BACKGROUND AND PURPOSE: Membrane constituents may play a key role in the magnetization transfer (MT) effect. In lamprey spinal cord, axonal diameters range from <1 μm in the dorsal region to 20-40 μm in the ventral region. There is a corresponding range of axonal, and hence cell membrane, density. These characteristics permit determination of the effect of cell membrane density on MT. The purpose of this study was to characterize regional MT effects in lamprey spinal cord. METHODS: Excised spinal cords from eight sea lampreys were measured with a 9.4-T MR imaging system. MT saturation was applied for spin-echo sequences. The MT ratio (MTR) was calculated in each location (dorsal, lateral, and ventral columns). Spinal cords from five other lampreys were prepared with an antibody to lamprey glial keratin (LCM 29). The percentage of area staining with LCM29 was calculated for each location. RESULTS: Mean MTR (± SD) for the dorsal, lateral, and ventral columns were 62.4 ± 4.2, 59.2 ± 2.7, and 56.9 ± 3.0, respectively; all differences were significant (P < .05). Mean LCM29-positive areas for the dorsal, lateral, and ventral columns were 85.1%, 69.7%, and 50.9%, respectively. MTR and percentage LCM29-positive area were significantly correlated (r2 = 0.98). CONCLUSION: Regional differences in MT effect exist in the lamprey spinal cord. MTR is well correlated with percentage LCM29-positive area. These results support the hypothesis that membrane constituents are at least partly responsible for regional variations in MT effect.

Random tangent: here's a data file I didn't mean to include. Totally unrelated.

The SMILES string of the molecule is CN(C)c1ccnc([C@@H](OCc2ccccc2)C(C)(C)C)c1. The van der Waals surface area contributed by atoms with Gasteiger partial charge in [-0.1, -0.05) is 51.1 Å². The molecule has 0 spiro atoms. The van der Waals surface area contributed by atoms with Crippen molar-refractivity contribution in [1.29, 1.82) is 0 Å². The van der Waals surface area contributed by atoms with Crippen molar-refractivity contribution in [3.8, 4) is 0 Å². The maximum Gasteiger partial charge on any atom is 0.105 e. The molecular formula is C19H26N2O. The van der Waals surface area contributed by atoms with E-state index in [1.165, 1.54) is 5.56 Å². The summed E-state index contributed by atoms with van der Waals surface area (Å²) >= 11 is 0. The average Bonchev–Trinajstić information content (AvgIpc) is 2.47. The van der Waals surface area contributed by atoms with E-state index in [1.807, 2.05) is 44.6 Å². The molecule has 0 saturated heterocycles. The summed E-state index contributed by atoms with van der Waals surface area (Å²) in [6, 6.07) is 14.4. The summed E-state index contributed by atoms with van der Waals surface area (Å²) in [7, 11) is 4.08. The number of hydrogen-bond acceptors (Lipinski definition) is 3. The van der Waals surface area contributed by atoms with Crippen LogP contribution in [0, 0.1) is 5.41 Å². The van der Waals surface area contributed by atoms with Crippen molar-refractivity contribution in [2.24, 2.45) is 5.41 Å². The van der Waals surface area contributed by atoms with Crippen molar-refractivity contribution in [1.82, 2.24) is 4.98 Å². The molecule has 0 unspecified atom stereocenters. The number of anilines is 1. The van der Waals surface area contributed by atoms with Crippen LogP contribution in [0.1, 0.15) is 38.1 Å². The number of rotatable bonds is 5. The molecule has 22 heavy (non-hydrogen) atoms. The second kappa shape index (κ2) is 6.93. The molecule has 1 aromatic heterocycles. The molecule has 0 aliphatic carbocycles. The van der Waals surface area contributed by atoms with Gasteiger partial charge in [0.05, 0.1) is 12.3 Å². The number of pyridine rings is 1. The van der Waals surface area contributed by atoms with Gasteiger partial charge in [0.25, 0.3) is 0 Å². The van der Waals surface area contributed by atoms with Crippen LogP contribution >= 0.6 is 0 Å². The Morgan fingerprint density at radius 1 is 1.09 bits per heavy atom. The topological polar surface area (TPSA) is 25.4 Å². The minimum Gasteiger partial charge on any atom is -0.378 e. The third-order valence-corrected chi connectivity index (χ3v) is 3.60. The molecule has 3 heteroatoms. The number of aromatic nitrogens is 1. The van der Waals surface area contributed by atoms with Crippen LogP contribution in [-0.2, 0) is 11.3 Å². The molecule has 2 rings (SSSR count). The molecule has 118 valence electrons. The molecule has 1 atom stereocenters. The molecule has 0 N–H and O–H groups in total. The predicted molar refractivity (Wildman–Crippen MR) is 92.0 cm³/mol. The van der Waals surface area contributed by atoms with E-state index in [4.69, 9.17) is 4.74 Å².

|Original language||English (US)|
|Number of pages||5|
|Journal||American Journal of Neuroradiology|
|State||Published - Nov 1 2004|
ASJC Scopus subject areas
- Radiology Nuclear Medicine and imaging
- Clinical Neurology